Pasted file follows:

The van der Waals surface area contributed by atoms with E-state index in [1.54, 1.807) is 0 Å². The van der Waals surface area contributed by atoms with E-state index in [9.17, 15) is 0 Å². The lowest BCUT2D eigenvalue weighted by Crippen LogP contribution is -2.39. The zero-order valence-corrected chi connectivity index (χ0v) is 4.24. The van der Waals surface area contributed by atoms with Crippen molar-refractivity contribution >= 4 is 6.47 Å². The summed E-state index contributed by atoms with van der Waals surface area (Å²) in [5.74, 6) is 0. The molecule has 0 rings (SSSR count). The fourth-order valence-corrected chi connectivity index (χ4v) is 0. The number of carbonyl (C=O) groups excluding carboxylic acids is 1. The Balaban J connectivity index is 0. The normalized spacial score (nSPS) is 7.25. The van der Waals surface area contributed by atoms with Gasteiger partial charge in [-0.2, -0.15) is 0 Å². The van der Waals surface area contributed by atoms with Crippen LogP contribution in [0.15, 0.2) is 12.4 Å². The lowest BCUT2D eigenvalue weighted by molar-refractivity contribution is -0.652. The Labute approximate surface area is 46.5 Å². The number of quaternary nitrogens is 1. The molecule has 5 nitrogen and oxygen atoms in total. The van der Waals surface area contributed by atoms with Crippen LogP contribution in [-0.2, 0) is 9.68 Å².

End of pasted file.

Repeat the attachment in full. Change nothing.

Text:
The van der Waals surface area contributed by atoms with E-state index in [1.54, 1.807) is 0 Å². The van der Waals surface area contributed by atoms with E-state index in [9.17, 15) is 0 Å². The lowest BCUT2D eigenvalue weighted by Crippen LogP contribution is -2.39. The zero-order valence-corrected chi connectivity index (χ0v) is 4.24. The van der Waals surface area contributed by atoms with Crippen molar-refractivity contribution >= 4 is 6.47 Å². The summed E-state index contributed by atoms with van der Waals surface area (Å²) in [5.74, 6) is 0. The molecule has 0 rings (SSSR count). The fourth-order valence-corrected chi connectivity index (χ4v) is 0. The number of carbonyl (C=O) groups excluding carboxylic acids is 1. The Balaban J connectivity index is 0. The normalized spacial score (nSPS) is 7.25. The van der Waals surface area contributed by atoms with Gasteiger partial charge in [-0.2, -0.15) is 0 Å². The van der Waals surface area contributed by atoms with Crippen LogP contribution in [0.15, 0.2) is 12.4 Å². The lowest BCUT2D eigenvalue weighted by molar-refractivity contribution is -0.652. The Labute approximate surface area is 46.5 Å². The number of quaternary nitrogens is 1. The molecule has 5 nitrogen and oxygen atoms in total. The van der Waals surface area contributed by atoms with Crippen LogP contribution in [-0.2, 0) is 9.68 Å².